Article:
The Power of Movement

Posted on: 13 May 2024

By Charly Dale, Head of Health at New Horizon Youth Centre

This year for Mental Health Awareness Week, as we shine a spotlight on mental health and movement, and the importance of physical activity for mental well-being, let’s not forget, how many young people, especially those experiencing homelessness, deeply struggle to integrate movement and physical exercise into their lives. These challenges often include limited resources and financial constraints, safety concerns, fatigue and exhaustion, lack of motivation or support, transportation limitations, and the constant instability of their living situations. 

Studies show that young people who have experienced homelessness often face challenges in both mental and physical health, with a higher likelihood of being physically inactive even after transitioning out of homelessness. This highlights ongoing health disparities among this population. Sadly, young people experiencing homelessness are particularly vulnerable to future health risks such as diabetes, heart disease, and musculoskeletal disorders due to factors like poor hygiene, stressful living conditions, and inadequate nutrition. Stressors associated with poverty and homelessness can also contribute to the development of chronic illnesses like cardiovascular disease and diabetes. 

Ensuring access to physical activities for young people experiencing homelessness is crucial, as it can play a vital role in building resilience, promoting mental well-being, and preventing diseases.  While they may not offer a sole solution to issues like homelessness or mental health challenges, they have the power to spark transformation. At New Horizon Youth Centre, we have seen how our initiatives such as Faith United and FC Hope football teams, Basketball and boxing, gardening projects, and dance classes unite young people from diverse backgrounds, foster positive transformations and bridge societal gaps. 

In light of this week’s theme and my own commitment to make my therapeutic interventions as a counsellor more accessible (as detailed in my upcoming blog) I took a therapeutic stroll with Simon, our Sport & Men’s worker, to shoot some hoops and explore his perspectives on the significance of sports and physical activities in nurturing a sense of community and belonging among the young people we support. Here’s what he shared:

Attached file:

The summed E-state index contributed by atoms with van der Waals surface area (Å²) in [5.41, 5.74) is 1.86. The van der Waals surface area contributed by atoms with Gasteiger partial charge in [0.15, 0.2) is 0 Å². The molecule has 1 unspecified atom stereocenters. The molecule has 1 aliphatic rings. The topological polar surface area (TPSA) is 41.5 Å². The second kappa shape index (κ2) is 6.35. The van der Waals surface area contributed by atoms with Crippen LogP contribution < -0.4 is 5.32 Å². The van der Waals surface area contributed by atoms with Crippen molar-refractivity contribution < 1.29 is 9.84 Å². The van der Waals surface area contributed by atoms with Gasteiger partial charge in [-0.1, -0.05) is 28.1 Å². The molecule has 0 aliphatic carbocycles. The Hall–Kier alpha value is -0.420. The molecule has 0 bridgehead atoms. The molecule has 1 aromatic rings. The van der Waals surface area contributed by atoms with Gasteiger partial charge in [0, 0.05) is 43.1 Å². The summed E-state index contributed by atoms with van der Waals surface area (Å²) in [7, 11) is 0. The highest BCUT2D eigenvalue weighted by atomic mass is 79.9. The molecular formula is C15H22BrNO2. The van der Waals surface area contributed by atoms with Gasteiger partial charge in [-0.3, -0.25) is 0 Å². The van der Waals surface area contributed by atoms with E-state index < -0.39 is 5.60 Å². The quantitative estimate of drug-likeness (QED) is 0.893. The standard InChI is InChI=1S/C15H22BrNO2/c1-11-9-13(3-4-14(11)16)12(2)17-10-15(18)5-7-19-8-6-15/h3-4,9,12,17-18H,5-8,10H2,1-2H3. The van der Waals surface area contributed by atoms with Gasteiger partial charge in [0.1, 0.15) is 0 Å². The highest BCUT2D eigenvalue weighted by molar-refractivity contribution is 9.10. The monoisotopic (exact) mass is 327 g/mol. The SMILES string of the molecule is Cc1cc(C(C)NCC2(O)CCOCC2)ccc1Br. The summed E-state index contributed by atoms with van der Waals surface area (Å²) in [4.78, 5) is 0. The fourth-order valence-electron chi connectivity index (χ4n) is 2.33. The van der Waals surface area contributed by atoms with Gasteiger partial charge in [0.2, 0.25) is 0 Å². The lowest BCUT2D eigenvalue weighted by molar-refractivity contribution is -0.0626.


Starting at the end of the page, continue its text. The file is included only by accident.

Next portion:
“It’s evident that the young people who participate in our Sports offer have formed important relationships, there is a sense of camaraderie when the players get together on Thursdays for FC Hope and Faith United. These friendships in turn offer additional support for the individuals who may be in or may have been in challenging and traumatic situations.

“Boxing sessions have young people who have formed solid friendships where the young people have been attending additional sessions together outside of NHYC. The basketball players have also formed a good core group who support each other and respect each other.

“There is evidence to strongly suggest that being part of the sessions and teams gives them a heightened sense of belonging and pride in what they can achieve together. Team building is for me an essential element along with having fun and the sessions being inclusive, everyone is treated equally and encouraged to take part regardless of their ability. It also helps with feelings that they have being isolated and lonely.”

With that being said, we are kicking off the week with tons of activities aligning with this year’s Mental Health Awareness theme from: Gardening, Spring Nature Photography Competitions, Interviews with Young People, Workshops that ‘Power Up Your Mental Health’, A Women’s Wellbeing Walk, and the 2024 New Horizon Youth Centre Sports Day!  

Let’s keep striving to provide supportive communities where young people can thrive and find joy in movement no matter their situation #MomentsForMovement.

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